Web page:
• by Golias ( 176380 ) on Friday November 04, 2005 @04:16PM (#13952713)
    Oh, you want to talk about ROI? Let's look at how the value of Apple's share has moved in contrast with Dell and their ilk: 9e4e6356c1df1ec7b8b67d8578 []

  • 6.5% isn't bad. (Score:2, Insightful)

    by autopr0n ( 534291 ) on Friday November 04, 2005 @04:16PM (#13952716) Homepage Journal
    As I remember it, apple was losing $700 million dollars a quarter. A 6.5% profit margin isn't very bad.
  • by soft_guy ( 534437 ) on Friday November 04, 2005 @04:17PM (#13952719)
    It is nice to see a comment like this from a non-Mac user. I can't help but think that more choices are better and that's why I've always been so baffled by folks who root for Apple to go out of business.

    I only use Macs, and I was sorry to see the Amiga come to a bad end. I was sorry that Be didn't make it. I applaud when Linux makes gains. I don't wish for Windows to disappear.
  • Re:Profit Margins (Score:4, Insightful)

    by argent ( 18001 ) <peter&slashdot,2006,taronga,com> on Friday November 04, 2005 @04:20PM (#13952741) Homepage Journal
    Which would you rather have?

    Depends on who I am. If I'm Michael Dell, probably the 6.5%. If I'm a stockholder or an employee, who has the same absolute amount of income or stock riding both percentages? I'll take the 9.5% thanks.
  • Re:R&D (Score:3, Insightful)

    by anaesthetica ( 596507 ) on Friday November 04, 2005 @04:27PM (#13952811) Homepage Journal
    ...Dell has simply operated as a reseller and box builder. Where is the innovation coming out of Dell?

    That is exactly where Dell's innovation lies: in being able to produce on the fly boxes in large or small volumes customized to the user's designs at a very low cost. Their innovation is in logistics and supply chain, not necessarily computing technology. Still, it is a genuine innovation, and one that has made them piles of cash.

  • by SquadBoy ( 167263 ) on Friday November 04, 2005 @04:36PM (#13952880) Homepage Journal
    Only if you consider some random store brand of tool to be comparable to Dewalt. Granted you *can* and I have and do build high end PCs that a pro would be proud to have for a tool. You can also buy Macs (12" iBook in my case) that will take your breath away and make you glad to compute again.

    Pros have *always* been willing to pay for their tools and to reject the low end. I have a hard time understading why so many people working with computers have a hard time with this concept. But clearly I'm serious about my tools. This is why a mix of high end PC gear and Macs are my tools of choice.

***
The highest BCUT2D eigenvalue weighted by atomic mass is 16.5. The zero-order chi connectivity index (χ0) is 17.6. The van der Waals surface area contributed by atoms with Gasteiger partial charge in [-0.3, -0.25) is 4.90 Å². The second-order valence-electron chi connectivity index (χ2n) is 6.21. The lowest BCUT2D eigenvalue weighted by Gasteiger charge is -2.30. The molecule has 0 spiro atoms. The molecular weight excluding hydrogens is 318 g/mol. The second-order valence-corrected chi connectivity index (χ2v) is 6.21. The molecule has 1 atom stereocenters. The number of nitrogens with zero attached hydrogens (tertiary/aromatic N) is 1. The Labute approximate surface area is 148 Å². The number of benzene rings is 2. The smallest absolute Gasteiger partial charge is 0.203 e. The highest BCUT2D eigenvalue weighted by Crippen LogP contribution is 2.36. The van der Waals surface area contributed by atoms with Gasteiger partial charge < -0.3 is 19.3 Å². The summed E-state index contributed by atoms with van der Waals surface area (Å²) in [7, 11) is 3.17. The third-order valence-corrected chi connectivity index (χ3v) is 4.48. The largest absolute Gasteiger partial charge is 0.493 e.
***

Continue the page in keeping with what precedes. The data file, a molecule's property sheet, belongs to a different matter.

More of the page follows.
Apple is the Dewalt of the computing world.
  • by coult ( 200316 ) on Friday November 04, 2005 @04:37PM (#13952895)
    Of course they are maximizing profits...what about your description is not maximizing profits? They are simply choosing to use different model for their profit than just "next quarter" or "next year," and choosing to maximize total profit rather than profit margin as a percentage of cost. You seem to think that maximizing profit means maximizing profit margin as a percentage, which of course it does not.
  • by TGK ( 262438 ) on Friday November 04, 2005 @04:37PM (#13952900) Homepage Journal
    I think you're using the term "Commoditization" in a different way than I would.

    While I ponder what you mean by the word, let me interject my views here. Yes, Apple has turned down a path of trying to sell innovation... but only sort of. Apple is more in the buisness of selling "little and cute."

    I don't mean that in a derogitory fassion. Little and Cute seems to be making them buckets of money. I think that Apple's revenue stream comes from a fundamentally different viewpoint on the same basic idea. Apple sells brand name consumer electronics. They have a look and feel to them that says "I'm an Apple." Like many consumer electronics, they do exactly what they're billed as doing and little else. In the case of the iPod line is this restrictive, but appropriate.

    In the case of the G4 line, this is less restrictive (though still somewhat limiting for those who don't fall into the Unix poweruser category). Fundamentally though, I think that Apple's success stems more from their successfull attempts to brand their systems as more of a appliance than a tool. There is a fine line that they are walking with the desktop/laptop products they make, but even in that case, there is definately a feel to them as being less generalized than a pc.